The Farm By Lough Gur
The Story of Mary Fogarty
By: Mary Carbery
The Farm by Lough Gur was first published in London in 1937 and quickly reprinted. It was well received in England and a best-seller in Dublin. Some questioned its quiet recall of an elysian rural Ireland before the Land War, its image of a contented Victorian world in the rich lands of east Limerick that rather jarred with the rhetoric of De Valera’s Ireland. Its woodcut images seemed English not Irish, and its ambiguous authorship gave ammunition to the doubters – was this really the voice of old Mary Fogarty, née O’Brien, or the heavily edited text produced by an Anglo-Irish friend and littérateur, Mary Lady Carbery?
The text was indeed crafted by Mary Carbery, a sharp observer and accomplished essayist who published a fine memoir of her own childhood in 1942 (Happy world). But the pungent strength of the book rests on Mary Fogarty’s contribution: the draft notes and papers that she sent over to Mary Carbery, fleshed out by information supplied by other members of the O’Brien clan. Her memories provide what remains an entirely convincing account of the lost world of the strong-farm family in post-famine Munster, one far more secure in its social status than that of other Catholic writers such as Charles Kickham or Canon Sheehan.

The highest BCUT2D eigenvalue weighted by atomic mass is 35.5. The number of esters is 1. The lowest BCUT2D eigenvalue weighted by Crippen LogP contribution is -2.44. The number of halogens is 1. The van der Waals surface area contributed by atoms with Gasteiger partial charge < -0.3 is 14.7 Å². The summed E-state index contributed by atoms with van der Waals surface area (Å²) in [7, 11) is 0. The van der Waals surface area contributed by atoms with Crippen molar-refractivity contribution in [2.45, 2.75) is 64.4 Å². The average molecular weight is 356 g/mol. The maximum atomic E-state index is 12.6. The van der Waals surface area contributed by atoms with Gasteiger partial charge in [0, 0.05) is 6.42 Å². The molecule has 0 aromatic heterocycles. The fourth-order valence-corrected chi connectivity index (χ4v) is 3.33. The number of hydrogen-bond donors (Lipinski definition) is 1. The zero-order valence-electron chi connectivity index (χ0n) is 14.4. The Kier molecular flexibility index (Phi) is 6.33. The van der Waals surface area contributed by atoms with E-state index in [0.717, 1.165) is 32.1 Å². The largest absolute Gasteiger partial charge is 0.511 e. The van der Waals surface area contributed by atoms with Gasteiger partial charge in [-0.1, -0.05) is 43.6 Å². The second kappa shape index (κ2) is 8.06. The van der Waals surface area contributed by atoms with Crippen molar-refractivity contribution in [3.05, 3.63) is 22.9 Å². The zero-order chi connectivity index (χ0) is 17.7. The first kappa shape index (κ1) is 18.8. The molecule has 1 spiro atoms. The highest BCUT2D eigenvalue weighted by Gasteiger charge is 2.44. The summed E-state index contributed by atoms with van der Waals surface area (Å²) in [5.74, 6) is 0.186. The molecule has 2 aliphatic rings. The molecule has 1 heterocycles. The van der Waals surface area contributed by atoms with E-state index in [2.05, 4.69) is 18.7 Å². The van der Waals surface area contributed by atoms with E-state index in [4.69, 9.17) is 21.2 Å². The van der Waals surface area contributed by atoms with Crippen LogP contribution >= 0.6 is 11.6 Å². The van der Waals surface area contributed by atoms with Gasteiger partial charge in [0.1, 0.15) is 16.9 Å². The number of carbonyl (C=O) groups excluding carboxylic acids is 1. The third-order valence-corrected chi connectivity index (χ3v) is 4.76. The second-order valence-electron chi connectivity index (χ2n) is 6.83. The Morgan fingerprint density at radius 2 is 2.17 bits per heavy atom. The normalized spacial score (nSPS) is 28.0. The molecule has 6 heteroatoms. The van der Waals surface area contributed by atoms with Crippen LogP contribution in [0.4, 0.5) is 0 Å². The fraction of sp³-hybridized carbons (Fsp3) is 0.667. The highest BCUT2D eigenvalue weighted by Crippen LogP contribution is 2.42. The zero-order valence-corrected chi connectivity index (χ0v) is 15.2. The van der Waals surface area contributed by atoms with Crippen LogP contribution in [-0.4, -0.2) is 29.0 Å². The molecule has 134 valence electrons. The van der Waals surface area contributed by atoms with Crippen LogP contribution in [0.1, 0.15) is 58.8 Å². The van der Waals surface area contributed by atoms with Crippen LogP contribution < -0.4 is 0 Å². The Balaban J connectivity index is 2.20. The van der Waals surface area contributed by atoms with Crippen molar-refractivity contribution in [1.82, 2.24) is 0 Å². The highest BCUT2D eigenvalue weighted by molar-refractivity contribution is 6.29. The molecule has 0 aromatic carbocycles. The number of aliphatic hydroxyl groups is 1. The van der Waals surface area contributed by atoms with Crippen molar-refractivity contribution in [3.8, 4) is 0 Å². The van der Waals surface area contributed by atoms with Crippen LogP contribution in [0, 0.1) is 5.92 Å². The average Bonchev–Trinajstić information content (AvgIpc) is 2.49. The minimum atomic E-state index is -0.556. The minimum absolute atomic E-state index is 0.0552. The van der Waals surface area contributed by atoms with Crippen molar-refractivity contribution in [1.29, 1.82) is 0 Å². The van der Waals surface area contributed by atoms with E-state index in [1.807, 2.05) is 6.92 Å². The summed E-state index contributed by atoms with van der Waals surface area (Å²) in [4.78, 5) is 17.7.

Over seventy years later, there are still precious few histories and even fewer fictional accounts of that rural Catholic middle class like the O’Briens, who confidently expected to be the inheritors of the earth in a Home-Rule Ireland. Their world has rarely been evoked so sensitively as in this beguiling and most engaging narrative.
*Blurb credit to David Dickson